The above conclusion is critical in answering the United States Supreme Court's second question, i.e., whether United States v. DiFrancesco, supra, is applicable under the circumstances of this case. DiFrancesco concerned a challenge to a federal statute which permitted the government to seek enhancement of a sentence imposed upon a "dangerous special offender" by authorizing an appeal to the court of appeals. See 18 U.S.C. § 3576. The United States Supreme Court held that the statute did not violate the Double Jeopardy Clause, U.S. Const. amend. 5. The rationale expressed by that Court for that conclusion was that the defendant could have no legitimate expectation of finality in the original sentence because it was subject to a government appeal. United States v. DiFrancesco, supra 449 U.S. at 136, 101 S.Ct. at 437. Pennsylvania had no comparable statute and, as noted above, there was no authority in our statutes or case law for an appeal of a sentence within prescribed limits. Where the defendant appeals his conviction but does not challenge the sentence imposed thereon, only the conviction is exposed. Thus, unlike the defendant in DiFrancesco, Mr. Goldhammer was entitled to rely on the finality of his sentence absent a determination on appeal that his convictions were invalid.
Contrary to the bald assertion of the majority, such a defendant would have no reason to anticipate that a sentence affirmed on appeal might be disturbed in the event the judgment of sentence on a different conviction was invalidated,such a turn of events has not been even a remote possibility under Pennsylvania law. DiFrancesco did nothing to alter that fact. While it did address the finality of a sentence where the legislature has, in fact, given the prosecution the right to appeal therefrom, DiFrancesco did not confer such a right. Rather, the Court acknowledged that the government " 'has no right of appeal in a criminal case, absent explicit statutory authority.' " Id. at 131, 101 S.Ct. at 434, quoting United States v. Scott, 437 U.S. 82, 84-85, 98 S.Ct. 2187, 2190, 57 L.Ed.2d 65 (1978). For the foregoing reasons, the principles expounded in DiFrancesco have no applicability in the instant case, which explains why DiFrancesco was not cited in our previous opinion in this matter. See Pennsylvania v. Goldhammer, supra at ___, 106 S.Ct. at 354 (Stevens, J., dissenting). For the reasons expressed above, I would reinstate our original decision in this matter, which held that resentencing Mr. Goldhammer would violate double jeopardy.
In Commonwealth v. Duff, 414 Pa. 471, 200 A.2d 773 (1964), this Court held that an imposition of a suspended sentence represented an exhaustion of the sentencing power and would not permit a subsequent imposition of a prison sentence.
United States v. Busic, 639 F.2d 940 (3d Cir.), cert denied 452 U.S. 918, 101 S.Ct. 3055, 69 L.Ed.2d 422 (1981), from which the majority derives its theory that " '[w]hen a defendant challenges one of several interdependent sentences, he, in effect, challenges the entire sentencing plan[,]' " slip op. at 7, quoting Busic, supra at 947, is of no avail under the circumstances of this case. In Busic the defendants challenged the validity of consecutive sentences for assault with a dangerous weapon, 18 U.S.C. § 111, and use of a firearm to commit a felony, 18 U.S.C. § 924(c)(1). Thus the legality of the sentences themselves was made the subject of the proceedings. Cf. United States v. Henry, 709 F.2d 298 (5th Cir. 1983) (District Court could not alter unchallenged legal sentence after successful challenge to illegal sentence). In the instant case we are faced with a situation in which the defendant did not question the validity of the sentences imposed, he challenged only the legality of his underlying convictions, on which he alleged the statute of limitations had run. Therefore he did not "assume the risk" of retaliatory resentencing by exercising his right of appeal.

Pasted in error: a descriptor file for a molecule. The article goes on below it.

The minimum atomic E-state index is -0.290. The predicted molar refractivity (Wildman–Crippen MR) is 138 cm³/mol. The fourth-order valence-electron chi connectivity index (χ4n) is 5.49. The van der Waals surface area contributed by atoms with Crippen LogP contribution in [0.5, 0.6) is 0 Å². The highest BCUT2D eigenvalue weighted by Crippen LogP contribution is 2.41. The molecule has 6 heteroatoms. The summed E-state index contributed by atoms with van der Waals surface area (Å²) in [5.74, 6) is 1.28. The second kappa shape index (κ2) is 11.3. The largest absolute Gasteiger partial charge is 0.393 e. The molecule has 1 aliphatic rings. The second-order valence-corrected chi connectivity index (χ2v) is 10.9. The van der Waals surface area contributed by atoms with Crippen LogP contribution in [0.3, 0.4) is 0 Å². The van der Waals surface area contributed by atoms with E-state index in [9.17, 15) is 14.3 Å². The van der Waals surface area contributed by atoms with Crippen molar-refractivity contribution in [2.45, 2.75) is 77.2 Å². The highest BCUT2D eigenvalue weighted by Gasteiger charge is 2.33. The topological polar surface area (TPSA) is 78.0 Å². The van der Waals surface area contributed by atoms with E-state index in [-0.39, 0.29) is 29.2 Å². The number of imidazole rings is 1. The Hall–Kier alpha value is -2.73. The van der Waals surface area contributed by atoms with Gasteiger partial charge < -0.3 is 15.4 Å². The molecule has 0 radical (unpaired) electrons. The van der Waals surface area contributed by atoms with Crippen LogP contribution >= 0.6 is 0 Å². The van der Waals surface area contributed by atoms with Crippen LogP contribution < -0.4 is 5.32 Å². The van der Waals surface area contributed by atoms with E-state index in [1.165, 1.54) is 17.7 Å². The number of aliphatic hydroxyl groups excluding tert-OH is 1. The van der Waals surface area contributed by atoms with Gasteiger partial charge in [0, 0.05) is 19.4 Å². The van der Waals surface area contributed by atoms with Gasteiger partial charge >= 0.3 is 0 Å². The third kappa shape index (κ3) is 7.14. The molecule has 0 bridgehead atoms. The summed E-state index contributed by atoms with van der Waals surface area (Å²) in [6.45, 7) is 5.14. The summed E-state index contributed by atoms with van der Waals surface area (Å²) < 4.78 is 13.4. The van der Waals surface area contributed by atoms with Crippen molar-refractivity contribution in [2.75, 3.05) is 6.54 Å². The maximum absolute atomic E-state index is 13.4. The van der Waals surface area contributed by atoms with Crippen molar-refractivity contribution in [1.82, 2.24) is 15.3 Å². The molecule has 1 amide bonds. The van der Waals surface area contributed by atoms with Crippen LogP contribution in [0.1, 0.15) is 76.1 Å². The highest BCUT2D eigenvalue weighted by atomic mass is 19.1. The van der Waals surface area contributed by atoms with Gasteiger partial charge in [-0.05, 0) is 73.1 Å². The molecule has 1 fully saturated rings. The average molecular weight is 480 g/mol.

I note also that at least one Circuit has recently declined to adopt "the broad rule . . . that an increase of a sentence is permissible whenever one or more sentences that were part of a 'sentencing plan' are vacated." United States v. Pisani, 787 F.2d 71, 75 (2d Cir. 1986).
In addition to the double jeopardy violation, there are two adequate and independent state grounds for reinstating our order in this matter. First, the Commonwealth is precluded from complaining that Mr. Goldhammer should be resentenced on the suspended counts by this Commonwealth's well-established doctrine of waiver. See Commonwealth v. Clair, 458 Pa. 418, 326 A.2d 272 (1974). When the sentencing court suspended sentence on 110 of Mr. Goldhammer's convictions, the Commonwealth, although undoubtedly aware of the statute of limitations issue raised in this case, stood mute. See RR130a (N.T. April 8, 1981, at 57). Then, after Mr. Goldhammer's statute of limitations challenge was sustained by the Superior Court, the Commonwealth questioned, for the first time, the propriety of the suspended sentences. It is settled law that an issue will not be considered for the first time on appeal. Pa.R.A.P. 302; Commonwealth v. Wallace, 495 Pa. 295, 433 A.2d 856 (1981).
Waiver was not pursued as a ground for affirmance in the Commonwealth's initial appeal to this Court. We may, however, raise the issue sua sponte. E.g., Commonwealth v. Triplett, 476 Pa. 83, 381 A.2d 877 (1977).
The second, and even more fundamental, state ground barring the Commonwealth from demanding resentencing is the fact that the Commonwealth prevailed in the Superior Court on the convictions that were not barred by the statute of limitations. Given the present posture of this matter, the Commonwealth must be viewed as attempting to appeal a decision in its favor. We have not in the past permitted such an anomaly. See, e.g., Commonwealth v. Vanders Richardson, No. 1412 E.D. Allocatur Dkt. 1985. The convictions on which sentence was suspended, which were not appealed to this Court, are not properly before us. Therefore the Commonwealth can establish no predicate for relief under Pennsylvania Law.
For all of the above reasons, I am compelled to register my dissent.
ZAPPALA, J., joins in this dissenting opinion.